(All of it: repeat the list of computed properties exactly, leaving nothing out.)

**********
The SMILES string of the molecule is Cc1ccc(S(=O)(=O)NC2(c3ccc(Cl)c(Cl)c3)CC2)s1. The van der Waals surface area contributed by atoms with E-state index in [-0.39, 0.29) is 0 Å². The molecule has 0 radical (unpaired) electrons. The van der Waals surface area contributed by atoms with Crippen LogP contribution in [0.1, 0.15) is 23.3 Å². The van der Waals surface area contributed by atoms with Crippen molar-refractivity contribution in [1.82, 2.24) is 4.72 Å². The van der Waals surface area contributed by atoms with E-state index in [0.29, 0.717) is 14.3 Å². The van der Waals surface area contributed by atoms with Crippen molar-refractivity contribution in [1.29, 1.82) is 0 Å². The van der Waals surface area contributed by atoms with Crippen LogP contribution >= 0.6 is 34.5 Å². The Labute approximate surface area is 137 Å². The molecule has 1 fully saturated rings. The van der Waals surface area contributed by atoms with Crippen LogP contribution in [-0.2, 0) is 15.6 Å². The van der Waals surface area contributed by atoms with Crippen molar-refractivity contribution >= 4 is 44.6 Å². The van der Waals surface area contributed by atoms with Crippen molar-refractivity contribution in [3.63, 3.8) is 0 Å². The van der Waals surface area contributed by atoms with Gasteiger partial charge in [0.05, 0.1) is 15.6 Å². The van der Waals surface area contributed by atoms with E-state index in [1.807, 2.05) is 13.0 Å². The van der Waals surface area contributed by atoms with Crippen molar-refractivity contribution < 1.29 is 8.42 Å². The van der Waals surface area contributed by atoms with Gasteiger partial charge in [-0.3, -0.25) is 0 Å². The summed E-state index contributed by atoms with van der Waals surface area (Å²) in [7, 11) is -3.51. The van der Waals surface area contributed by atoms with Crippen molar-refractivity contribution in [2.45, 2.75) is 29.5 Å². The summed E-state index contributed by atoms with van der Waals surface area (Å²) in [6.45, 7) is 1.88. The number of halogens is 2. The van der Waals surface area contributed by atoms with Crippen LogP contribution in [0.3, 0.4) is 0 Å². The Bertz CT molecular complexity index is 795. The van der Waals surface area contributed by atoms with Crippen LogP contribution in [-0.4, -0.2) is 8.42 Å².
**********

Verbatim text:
The SMILES string of the molecule is Cc1ccc(S(=O)(=O)NC2(c3ccc(Cl)c(Cl)c3)CC2)s1. The van der Waals surface area contributed by atoms with E-state index in [-0.39, 0.29) is 0 Å². The molecule has 0 radical (unpaired) electrons. The van der Waals surface area contributed by atoms with Crippen LogP contribution in [0.1, 0.15) is 23.3 Å². The van der Waals surface area contributed by atoms with Crippen molar-refractivity contribution in [1.82, 2.24) is 4.72 Å². The van der Waals surface area contributed by atoms with E-state index in [0.29, 0.717) is 14.3 Å². The van der Waals surface area contributed by atoms with Crippen molar-refractivity contribution in [1.29, 1.82) is 0 Å². The van der Waals surface area contributed by atoms with Crippen LogP contribution >= 0.6 is 34.5 Å². The Labute approximate surface area is 137 Å². The molecule has 1 fully saturated rings. The van der Waals surface area contributed by atoms with Crippen LogP contribution in [-0.2, 0) is 15.6 Å². The van der Waals surface area contributed by atoms with Crippen molar-refractivity contribution >= 4 is 44.6 Å². The van der Waals surface area contributed by atoms with Crippen molar-refractivity contribution in [3.63, 3.8) is 0 Å². The van der Waals surface area contributed by atoms with Gasteiger partial charge in [0.05, 0.1) is 15.6 Å². The van der Waals surface area contributed by atoms with E-state index in [1.807, 2.05) is 13.0 Å². The van der Waals surface area contributed by atoms with Crippen molar-refractivity contribution < 1.29 is 8.42 Å². The van der Waals surface area contributed by atoms with Gasteiger partial charge in [-0.3, -0.25) is 0 Å². The summed E-state index contributed by atoms with van der Waals surface area (Å²) in [7, 11) is -3.51. The van der Waals surface area contributed by atoms with Crippen molar-refractivity contribution in [2.45, 2.75) is 29.5 Å². The summed E-state index contributed by atoms with van der Waals surface area (Å²) in [6.45, 7) is 1.88. The number of halogens is 2. The van der Waals surface area contributed by atoms with Crippen LogP contribution in [0.3, 0.4) is 0 Å². The Bertz CT molecular complexity index is 795. The van der Waals surface area contributed by atoms with Crippen LogP contribution in [-0.4, -0.2) is 8.42 Å².